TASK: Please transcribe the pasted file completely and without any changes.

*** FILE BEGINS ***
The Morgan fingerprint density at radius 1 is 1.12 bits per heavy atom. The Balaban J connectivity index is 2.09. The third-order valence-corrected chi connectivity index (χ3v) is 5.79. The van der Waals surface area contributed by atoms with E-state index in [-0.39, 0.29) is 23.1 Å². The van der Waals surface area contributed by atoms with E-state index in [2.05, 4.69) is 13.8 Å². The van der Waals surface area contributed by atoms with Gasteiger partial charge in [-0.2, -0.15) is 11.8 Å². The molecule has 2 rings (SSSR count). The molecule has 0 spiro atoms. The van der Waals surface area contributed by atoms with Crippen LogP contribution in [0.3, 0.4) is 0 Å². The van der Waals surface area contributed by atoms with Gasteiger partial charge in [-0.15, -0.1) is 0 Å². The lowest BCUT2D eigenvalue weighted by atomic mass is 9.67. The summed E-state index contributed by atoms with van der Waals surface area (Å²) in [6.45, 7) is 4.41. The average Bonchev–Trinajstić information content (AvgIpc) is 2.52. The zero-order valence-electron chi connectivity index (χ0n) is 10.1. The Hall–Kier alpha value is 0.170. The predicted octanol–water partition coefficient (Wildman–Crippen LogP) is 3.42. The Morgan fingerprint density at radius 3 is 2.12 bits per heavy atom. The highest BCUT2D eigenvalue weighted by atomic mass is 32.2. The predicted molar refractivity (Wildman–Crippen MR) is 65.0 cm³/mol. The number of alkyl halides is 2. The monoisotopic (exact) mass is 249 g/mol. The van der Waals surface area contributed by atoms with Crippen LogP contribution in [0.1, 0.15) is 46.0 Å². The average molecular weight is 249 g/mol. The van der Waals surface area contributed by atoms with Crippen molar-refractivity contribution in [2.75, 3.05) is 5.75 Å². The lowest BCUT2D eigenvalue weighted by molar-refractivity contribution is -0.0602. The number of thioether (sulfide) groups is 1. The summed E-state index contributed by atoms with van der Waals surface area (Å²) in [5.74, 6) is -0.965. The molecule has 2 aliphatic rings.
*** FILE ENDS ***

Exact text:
The Morgan fingerprint density at radius 1 is 1.12 bits per heavy atom. The Balaban J connectivity index is 2.09. The third-order valence-corrected chi connectivity index (χ3v) is 5.79. The van der Waals surface area contributed by atoms with E-state index in [-0.39, 0.29) is 23.1 Å². The van der Waals surface area contributed by atoms with E-state index in [2.05, 4.69) is 13.8 Å². The van der Waals surface area contributed by atoms with Gasteiger partial charge in [-0.2, -0.15) is 11.8 Å². The molecule has 2 rings (SSSR count). The molecule has 0 spiro atoms. The van der Waals surface area contributed by atoms with Crippen LogP contribution in [0.3, 0.4) is 0 Å². The van der Waals surface area contributed by atoms with Gasteiger partial charge in [-0.15, -0.1) is 0 Å². The lowest BCUT2D eigenvalue weighted by atomic mass is 9.67. The summed E-state index contributed by atoms with van der Waals surface area (Å²) in [6.45, 7) is 4.41. The average Bonchev–Trinajstić information content (AvgIpc) is 2.52. The zero-order valence-electron chi connectivity index (χ0n) is 10.1. The Hall–Kier alpha value is 0.170. The predicted octanol–water partition coefficient (Wildman–Crippen LogP) is 3.42. The Morgan fingerprint density at radius 3 is 2.12 bits per heavy atom. The highest BCUT2D eigenvalue weighted by atomic mass is 32.2. The predicted molar refractivity (Wildman–Crippen MR) is 65.0 cm³/mol. The number of alkyl halides is 2. The monoisotopic (exact) mass is 249 g/mol. The van der Waals surface area contributed by atoms with Crippen LogP contribution in [0.1, 0.15) is 46.0 Å². The average molecular weight is 249 g/mol. The van der Waals surface area contributed by atoms with Crippen molar-refractivity contribution in [2.75, 3.05) is 5.75 Å². The lowest BCUT2D eigenvalue weighted by molar-refractivity contribution is -0.0602. The number of thioether (sulfide) groups is 1. The summed E-state index contributed by atoms with van der Waals surface area (Å²) in [5.74, 6) is -0.965. The molecule has 2 aliphatic rings.